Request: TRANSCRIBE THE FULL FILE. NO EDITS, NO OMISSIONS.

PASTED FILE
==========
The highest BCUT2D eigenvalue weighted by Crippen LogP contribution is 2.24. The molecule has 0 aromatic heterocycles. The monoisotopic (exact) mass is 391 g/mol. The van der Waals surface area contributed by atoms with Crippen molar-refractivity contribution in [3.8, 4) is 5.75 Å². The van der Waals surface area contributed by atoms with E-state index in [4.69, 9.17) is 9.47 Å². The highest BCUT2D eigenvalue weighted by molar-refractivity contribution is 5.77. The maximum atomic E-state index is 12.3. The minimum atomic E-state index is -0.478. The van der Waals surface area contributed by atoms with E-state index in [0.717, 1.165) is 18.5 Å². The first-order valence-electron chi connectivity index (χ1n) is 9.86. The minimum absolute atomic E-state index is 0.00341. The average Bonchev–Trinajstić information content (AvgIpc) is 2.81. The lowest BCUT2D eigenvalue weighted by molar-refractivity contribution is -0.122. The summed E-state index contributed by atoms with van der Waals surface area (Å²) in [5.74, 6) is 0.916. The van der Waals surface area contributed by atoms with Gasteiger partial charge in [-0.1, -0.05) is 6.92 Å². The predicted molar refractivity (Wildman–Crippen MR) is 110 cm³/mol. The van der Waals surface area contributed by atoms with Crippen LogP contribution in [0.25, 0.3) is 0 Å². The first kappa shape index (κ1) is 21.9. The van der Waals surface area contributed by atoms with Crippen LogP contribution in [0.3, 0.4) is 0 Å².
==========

The highest BCUT2D eigenvalue weighted by Crippen LogP contribution is 2.24. The molecule has 0 aromatic heterocycles. The monoisotopic (exact) mass is 391 g/mol. The van der Waals surface area contributed by atoms with Crippen molar-refractivity contribution in [3.8, 4) is 5.75 Å². The van der Waals surface area contributed by atoms with E-state index in [4.69, 9.17) is 9.47 Å². The highest BCUT2D eigenvalue weighted by molar-refractivity contribution is 5.77. The maximum atomic E-state index is 12.3. The minimum atomic E-state index is -0.478. The van der Waals surface area contributed by atoms with E-state index in [0.717, 1.165) is 18.5 Å². The first-order valence-electron chi connectivity index (χ1n) is 9.86. The minimum absolute atomic E-state index is 0.00341. The average Bonchev–Trinajstić information content (AvgIpc) is 2.81. The lowest BCUT2D eigenvalue weighted by molar-refractivity contribution is -0.122. The summed E-state index contributed by atoms with van der Waals surface area (Å²) in [5.74, 6) is 0.916. The van der Waals surface area contributed by atoms with Gasteiger partial charge in [-0.1, -0.05) is 6.92 Å². The predicted molar refractivity (Wildman–Crippen MR) is 110 cm³/mol. The van der Waals surface area contributed by atoms with Crippen LogP contribution in [0.25, 0.3) is 0 Å². The first kappa shape index (κ1) is 21.9. The van der Waals surface area contributed by atoms with Crippen LogP contribution in [0.3, 0.4) is 0 Å².